Before U.S. Secretary of State Mike Pompeo embarked on a seven-nation blitz tour – with stopovers including France, Turkey, Georgia, Israel, the United Arab Emirates (UAE), Qatar and Saudi Arabia – both the American and international media questioned the “true purpose” of Pompeo’s visit to Istanbul. Pompeo went to the Turkish metropolis to hold talks on religious freedom, with the recent reversion of Hagia Sophia to a mosque a topic high on the agenda in talks with religious figures, including Patriarch Bartholomew I, the Greek Orthodox Christian leader.
Some experts were perplexed with Pompeo’s Istanbul visit and wondered why America’s top diplomat did not visit Ankara where he could call on Turkish officials, including President Recep Tayyip Erdoğan, instead of just religious figures in Istanbul.
To clear the air, the U.S. State Department held a special press briefing before Pompeo started his visit, with two senior diplomats explaining the purpose of Pompeo’s visit to Istanbul and not Ankara. One of the diplomats explained that Pompeo’s Istanbul visit would concentrate primarily on religious freedom issues. It had also been difficult for Pompeo to meet Turkish interlocutors because of scheduling issues resulting from their travel.
Responding to this explanation from State Department officials as to why Pompeo was not meeting Erdoğan and other high-ranking officials, the Turkish Foreign Ministry described Pompeo’s meetings in Istanbul with religious figures as “extremely inappropriate.”
Pompeo, speaking anonymously, did not seem enthusiastic about visiting Ankara for a meeting with his Turkish counterpart Mevlüt Çavuşoğlu and had instead asked Çavuşoğlu to come to Istanbul to meet him, according to Turkish sources.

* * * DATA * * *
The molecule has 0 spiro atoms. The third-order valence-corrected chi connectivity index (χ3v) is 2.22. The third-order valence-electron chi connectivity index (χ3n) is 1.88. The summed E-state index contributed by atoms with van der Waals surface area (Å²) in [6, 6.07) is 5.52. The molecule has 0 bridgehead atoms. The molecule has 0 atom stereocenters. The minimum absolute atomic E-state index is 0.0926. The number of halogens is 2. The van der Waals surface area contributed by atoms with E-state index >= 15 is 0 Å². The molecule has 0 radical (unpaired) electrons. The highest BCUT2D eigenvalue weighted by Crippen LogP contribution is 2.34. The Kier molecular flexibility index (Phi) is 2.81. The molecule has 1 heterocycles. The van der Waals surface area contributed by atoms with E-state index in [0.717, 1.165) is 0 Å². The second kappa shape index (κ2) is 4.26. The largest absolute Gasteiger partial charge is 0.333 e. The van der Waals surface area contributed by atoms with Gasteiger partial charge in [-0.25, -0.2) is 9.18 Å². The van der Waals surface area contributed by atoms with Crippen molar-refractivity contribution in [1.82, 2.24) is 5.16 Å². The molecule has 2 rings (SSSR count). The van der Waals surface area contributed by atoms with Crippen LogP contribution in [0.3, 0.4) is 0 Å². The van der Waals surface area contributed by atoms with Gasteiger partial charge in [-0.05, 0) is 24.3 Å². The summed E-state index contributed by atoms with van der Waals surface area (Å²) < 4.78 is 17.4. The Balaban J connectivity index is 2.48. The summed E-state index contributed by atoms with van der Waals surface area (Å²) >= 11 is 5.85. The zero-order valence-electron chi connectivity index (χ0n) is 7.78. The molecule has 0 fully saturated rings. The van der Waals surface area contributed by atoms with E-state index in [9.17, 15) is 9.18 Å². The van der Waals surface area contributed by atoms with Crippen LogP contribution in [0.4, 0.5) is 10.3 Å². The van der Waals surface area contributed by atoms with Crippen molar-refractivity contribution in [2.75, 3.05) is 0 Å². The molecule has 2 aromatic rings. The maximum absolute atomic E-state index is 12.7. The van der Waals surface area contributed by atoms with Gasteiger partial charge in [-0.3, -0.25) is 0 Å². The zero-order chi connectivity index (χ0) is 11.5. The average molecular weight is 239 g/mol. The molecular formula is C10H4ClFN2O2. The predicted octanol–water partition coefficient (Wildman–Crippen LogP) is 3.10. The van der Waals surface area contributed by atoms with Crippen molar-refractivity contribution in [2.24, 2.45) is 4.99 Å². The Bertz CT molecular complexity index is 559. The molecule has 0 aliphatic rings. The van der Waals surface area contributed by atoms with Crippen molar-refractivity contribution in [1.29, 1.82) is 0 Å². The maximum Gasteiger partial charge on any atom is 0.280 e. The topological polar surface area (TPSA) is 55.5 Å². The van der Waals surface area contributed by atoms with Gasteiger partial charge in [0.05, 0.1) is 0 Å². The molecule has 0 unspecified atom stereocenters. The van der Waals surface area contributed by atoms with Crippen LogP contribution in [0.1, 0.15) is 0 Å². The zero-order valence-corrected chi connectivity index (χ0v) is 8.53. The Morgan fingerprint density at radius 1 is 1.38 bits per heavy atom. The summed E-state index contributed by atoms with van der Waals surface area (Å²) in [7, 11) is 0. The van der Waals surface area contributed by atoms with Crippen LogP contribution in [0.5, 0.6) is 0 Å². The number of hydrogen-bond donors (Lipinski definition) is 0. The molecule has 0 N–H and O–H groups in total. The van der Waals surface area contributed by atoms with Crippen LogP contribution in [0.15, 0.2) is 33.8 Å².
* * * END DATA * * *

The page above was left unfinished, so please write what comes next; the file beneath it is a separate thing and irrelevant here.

But in a statement, the Turkish Foreign Ministry also had some blunt words to convey to the United States on the issue of religious freedom purportedly being addressed by the secretary of state: “It would be more advisable for the United States to look in the mirror first and to show the necessary sensitivity to human rights violations such as racism, Islamophobia and hate crimes in its own country.”
U.S.-Turkey tensions have intensified in recent years even though U.S. President Donald Trump played down differences with Turkey over a host of issues, including the acquisition of Russian S-400 defense systems.
Turkey has been excluded from the internationally developed F-35 program after its decision to acquire the S-400 missile defense systems from Russia. The F-35 program is managed by the Pentagon’s F-35 Joint Program Office, with the U.S. Air Force, the U.S. Marine Corps and the U.S. Navy are all procuring and operating F-35s.
Turkey’s role in the Armenian-Azerbaijan conflict was also criticized by some U.S. lawmakers who said that Turkish involvement exacerbated the conflict. U.S. politicians are empathetic toward the sizeable Armenian population in the U.S.
On the other hand, Turkey was clearly annoyed by the U.S. House of Representatives and U.S. Senate passing resolutions to officially recognize the 1915 Armenian events as “genocide.”
With Trump set to move out of the White House in January, Turkish diplomats are not sure how the next president, Joe Biden, will view Turkey. Many analysts on both sides are wary about how the relationship will evolve under Biden.